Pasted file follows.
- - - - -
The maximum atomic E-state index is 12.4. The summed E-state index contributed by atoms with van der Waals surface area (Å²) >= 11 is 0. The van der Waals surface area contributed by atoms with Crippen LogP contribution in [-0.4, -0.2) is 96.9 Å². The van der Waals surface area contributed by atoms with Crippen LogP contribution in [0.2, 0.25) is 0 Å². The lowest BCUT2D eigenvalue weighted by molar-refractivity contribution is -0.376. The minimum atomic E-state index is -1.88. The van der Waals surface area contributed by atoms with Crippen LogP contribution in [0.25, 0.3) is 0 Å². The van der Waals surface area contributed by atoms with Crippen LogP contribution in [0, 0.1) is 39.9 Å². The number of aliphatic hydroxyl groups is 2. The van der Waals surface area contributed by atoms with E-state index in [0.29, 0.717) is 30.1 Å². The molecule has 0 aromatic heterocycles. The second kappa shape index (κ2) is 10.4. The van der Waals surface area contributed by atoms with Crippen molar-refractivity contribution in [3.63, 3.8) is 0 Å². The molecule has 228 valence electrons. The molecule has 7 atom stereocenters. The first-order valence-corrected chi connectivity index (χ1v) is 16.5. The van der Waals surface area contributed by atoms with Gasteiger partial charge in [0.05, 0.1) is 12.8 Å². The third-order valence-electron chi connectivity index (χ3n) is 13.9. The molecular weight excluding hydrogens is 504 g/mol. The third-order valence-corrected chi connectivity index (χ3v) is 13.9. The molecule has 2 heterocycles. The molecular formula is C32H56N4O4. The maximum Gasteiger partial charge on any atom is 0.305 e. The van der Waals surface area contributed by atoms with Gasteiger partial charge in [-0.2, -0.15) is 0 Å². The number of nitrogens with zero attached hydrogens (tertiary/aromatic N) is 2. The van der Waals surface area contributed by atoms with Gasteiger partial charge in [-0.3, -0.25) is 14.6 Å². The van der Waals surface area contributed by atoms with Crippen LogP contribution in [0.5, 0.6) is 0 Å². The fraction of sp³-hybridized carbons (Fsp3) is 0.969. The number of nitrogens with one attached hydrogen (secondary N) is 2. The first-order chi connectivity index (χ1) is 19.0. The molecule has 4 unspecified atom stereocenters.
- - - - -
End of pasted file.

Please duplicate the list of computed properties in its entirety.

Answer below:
The maximum atomic E-state index is 12.4. The summed E-state index contributed by atoms with van der Waals surface area (Å²) >= 11 is 0. The van der Waals surface area contributed by atoms with Crippen LogP contribution in [-0.4, -0.2) is 96.9 Å². The van der Waals surface area contributed by atoms with Crippen LogP contribution in [0.2, 0.25) is 0 Å². The lowest BCUT2D eigenvalue weighted by molar-refractivity contribution is -0.376. The minimum atomic E-state index is -1.88. The van der Waals surface area contributed by atoms with Crippen LogP contribution in [0.25, 0.3) is 0 Å². The van der Waals surface area contributed by atoms with Crippen LogP contribution in [0, 0.1) is 39.9 Å². The number of aliphatic hydroxyl groups is 2. The van der Waals surface area contributed by atoms with E-state index in [0.29, 0.717) is 30.1 Å². The molecule has 0 aromatic heterocycles. The second kappa shape index (κ2) is 10.4. The van der Waals surface area contributed by atoms with Crippen molar-refractivity contribution in [3.63, 3.8) is 0 Å². The molecule has 228 valence electrons. The molecule has 7 atom stereocenters. The first-order valence-corrected chi connectivity index (χ1v) is 16.5. The van der Waals surface area contributed by atoms with Gasteiger partial charge in [0.05, 0.1) is 12.8 Å². The third-order valence-electron chi connectivity index (χ3n) is 13.9. The molecular weight excluding hydrogens is 504 g/mol. The third-order valence-corrected chi connectivity index (χ3v) is 13.9. The molecule has 2 heterocycles. The molecular formula is C32H56N4O4. The maximum Gasteiger partial charge on any atom is 0.305 e. The van der Waals surface area contributed by atoms with Gasteiger partial charge in [-0.2, -0.15) is 0 Å². The number of nitrogens with zero attached hydrogens (tertiary/aromatic N) is 2. The van der Waals surface area contributed by atoms with Gasteiger partial charge in [-0.3, -0.25) is 14.6 Å². The van der Waals surface area contributed by atoms with Crippen LogP contribution in [0.5, 0.6) is 0 Å². The fraction of sp³-hybridized carbons (Fsp3) is 0.969. The number of nitrogens with one attached hydrogen (secondary N) is 2. The first-order chi connectivity index (χ1) is 19.0. The molecule has 4 unspecified atom stereocenters.